The Messianic Assembly (see Israel Today, May 2019, p. 22), independent as it was, still nourished close relationships with foreign missions and an array of European and American churches. This level of dependency, where the fledgling Israeli Messianic movement accepted without much question Christian theology, along with some distinctive Christian cultural practices, was something some of the original members of the congregation couldn’t accept. Among them was Haim Haimoff Bar David (1905-1996), who in 1970 started his own congregation in the city of Ramat Gan (part of the Tel Aviv metropolis).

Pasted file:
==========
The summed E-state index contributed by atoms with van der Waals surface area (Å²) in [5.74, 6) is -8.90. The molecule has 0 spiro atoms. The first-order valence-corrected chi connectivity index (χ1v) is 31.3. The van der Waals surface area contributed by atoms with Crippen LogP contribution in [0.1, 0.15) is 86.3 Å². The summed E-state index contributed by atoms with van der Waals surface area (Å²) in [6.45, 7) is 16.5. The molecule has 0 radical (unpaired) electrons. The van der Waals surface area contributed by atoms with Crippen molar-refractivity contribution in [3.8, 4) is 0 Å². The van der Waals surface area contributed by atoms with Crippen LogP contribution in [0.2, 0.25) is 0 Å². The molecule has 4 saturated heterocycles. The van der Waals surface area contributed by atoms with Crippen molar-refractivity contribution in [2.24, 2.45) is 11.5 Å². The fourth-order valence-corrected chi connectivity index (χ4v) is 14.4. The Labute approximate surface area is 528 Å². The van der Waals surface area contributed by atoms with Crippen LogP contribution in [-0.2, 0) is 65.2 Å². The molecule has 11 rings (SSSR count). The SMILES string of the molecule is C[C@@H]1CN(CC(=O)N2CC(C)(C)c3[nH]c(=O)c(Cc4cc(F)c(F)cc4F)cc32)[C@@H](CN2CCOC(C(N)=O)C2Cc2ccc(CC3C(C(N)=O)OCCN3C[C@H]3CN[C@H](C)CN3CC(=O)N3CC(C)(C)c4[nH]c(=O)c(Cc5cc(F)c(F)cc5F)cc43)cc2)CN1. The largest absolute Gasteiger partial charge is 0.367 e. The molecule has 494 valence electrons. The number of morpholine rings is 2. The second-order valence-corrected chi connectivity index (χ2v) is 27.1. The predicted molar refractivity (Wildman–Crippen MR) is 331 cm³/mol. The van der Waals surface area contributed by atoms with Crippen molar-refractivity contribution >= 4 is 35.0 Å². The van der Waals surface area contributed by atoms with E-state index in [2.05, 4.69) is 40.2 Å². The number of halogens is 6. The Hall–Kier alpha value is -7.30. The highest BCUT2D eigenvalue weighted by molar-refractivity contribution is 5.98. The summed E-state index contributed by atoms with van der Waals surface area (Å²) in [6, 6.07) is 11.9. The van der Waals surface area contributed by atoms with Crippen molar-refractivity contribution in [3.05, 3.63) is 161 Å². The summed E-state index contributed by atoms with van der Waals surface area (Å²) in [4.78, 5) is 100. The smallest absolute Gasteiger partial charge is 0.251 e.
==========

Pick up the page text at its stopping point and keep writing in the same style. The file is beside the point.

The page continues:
A Bulgarian Jew who came to Israel in 1928, Haimoff was working as a missionary for the Christian and Missionary Alliance (C&MA) and for the American Board of Missions to the Jews. After several years in this role, however, he decided to cut ties to these organizations after realizing that they weren’t interested in facilitating the development of truly independent Israeli congregations.
With his wife, six sons and daughter, Haimoff formed a tight-knit congregation, characterized by staunch Zionism, a rejection of...
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